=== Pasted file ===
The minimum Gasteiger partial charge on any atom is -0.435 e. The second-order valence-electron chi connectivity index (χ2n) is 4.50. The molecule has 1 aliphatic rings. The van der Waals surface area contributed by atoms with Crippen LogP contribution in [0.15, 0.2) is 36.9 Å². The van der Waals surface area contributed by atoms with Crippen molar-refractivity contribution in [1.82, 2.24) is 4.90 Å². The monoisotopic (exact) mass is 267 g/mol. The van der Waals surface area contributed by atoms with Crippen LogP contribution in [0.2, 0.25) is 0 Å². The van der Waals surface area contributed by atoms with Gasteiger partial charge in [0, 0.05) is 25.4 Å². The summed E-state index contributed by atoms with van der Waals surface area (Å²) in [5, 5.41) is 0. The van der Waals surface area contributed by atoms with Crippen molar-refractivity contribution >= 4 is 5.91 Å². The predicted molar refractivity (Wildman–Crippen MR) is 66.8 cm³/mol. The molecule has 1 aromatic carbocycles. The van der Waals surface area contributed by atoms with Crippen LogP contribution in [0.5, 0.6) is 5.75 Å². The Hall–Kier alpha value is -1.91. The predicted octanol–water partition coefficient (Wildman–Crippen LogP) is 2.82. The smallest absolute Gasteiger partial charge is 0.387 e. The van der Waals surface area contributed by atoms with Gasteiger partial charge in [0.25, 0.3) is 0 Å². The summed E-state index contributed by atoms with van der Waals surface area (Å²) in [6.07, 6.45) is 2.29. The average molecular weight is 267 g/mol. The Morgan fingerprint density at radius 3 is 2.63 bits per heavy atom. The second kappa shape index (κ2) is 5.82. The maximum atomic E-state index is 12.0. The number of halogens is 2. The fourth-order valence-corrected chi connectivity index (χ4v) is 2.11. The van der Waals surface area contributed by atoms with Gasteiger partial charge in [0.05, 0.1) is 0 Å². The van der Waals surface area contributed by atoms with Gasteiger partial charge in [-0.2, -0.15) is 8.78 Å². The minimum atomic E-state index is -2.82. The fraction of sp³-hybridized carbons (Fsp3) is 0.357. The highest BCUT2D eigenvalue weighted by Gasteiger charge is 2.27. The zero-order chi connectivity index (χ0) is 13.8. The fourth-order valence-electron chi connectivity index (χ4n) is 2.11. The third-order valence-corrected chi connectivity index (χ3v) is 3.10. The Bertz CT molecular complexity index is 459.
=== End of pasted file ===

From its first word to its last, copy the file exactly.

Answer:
The minimum Gasteiger partial charge on any atom is -0.435 e. The second-order valence-electron chi connectivity index (χ2n) is 4.50. The molecule has 1 aliphatic rings. The van der Waals surface area contributed by atoms with Crippen LogP contribution in [0.15, 0.2) is 36.9 Å². The van der Waals surface area contributed by atoms with Crippen molar-refractivity contribution in [1.82, 2.24) is 4.90 Å². The monoisotopic (exact) mass is 267 g/mol. The van der Waals surface area contributed by atoms with Crippen LogP contribution in [0.2, 0.25) is 0 Å². The van der Waals surface area contributed by atoms with Gasteiger partial charge in [0, 0.05) is 25.4 Å². The summed E-state index contributed by atoms with van der Waals surface area (Å²) in [5, 5.41) is 0. The van der Waals surface area contributed by atoms with Crippen molar-refractivity contribution >= 4 is 5.91 Å². The predicted molar refractivity (Wildman–Crippen MR) is 66.8 cm³/mol. The molecule has 1 aromatic carbocycles. The van der Waals surface area contributed by atoms with Crippen LogP contribution in [0.5, 0.6) is 5.75 Å². The Hall–Kier alpha value is -1.91. The predicted octanol–water partition coefficient (Wildman–Crippen LogP) is 2.82. The smallest absolute Gasteiger partial charge is 0.387 e. The van der Waals surface area contributed by atoms with Gasteiger partial charge in [0.25, 0.3) is 0 Å². The summed E-state index contributed by atoms with van der Waals surface area (Å²) in [6.07, 6.45) is 2.29. The average molecular weight is 267 g/mol. The Morgan fingerprint density at radius 3 is 2.63 bits per heavy atom. The second kappa shape index (κ2) is 5.82. The maximum atomic E-state index is 12.0. The number of halogens is 2. The fourth-order valence-corrected chi connectivity index (χ4v) is 2.11. The van der Waals surface area contributed by atoms with Gasteiger partial charge in [0.05, 0.1) is 0 Å². The van der Waals surface area contributed by atoms with Gasteiger partial charge in [-0.2, -0.15) is 8.78 Å². The minimum atomic E-state index is -2.82. The fraction of sp³-hybridized carbons (Fsp3) is 0.357. The highest BCUT2D eigenvalue weighted by Gasteiger charge is 2.27. The zero-order chi connectivity index (χ0) is 13.8. The fourth-order valence-electron chi connectivity index (χ4n) is 2.11. The third-order valence-corrected chi connectivity index (χ3v) is 3.10. The Bertz CT molecular complexity index is 459.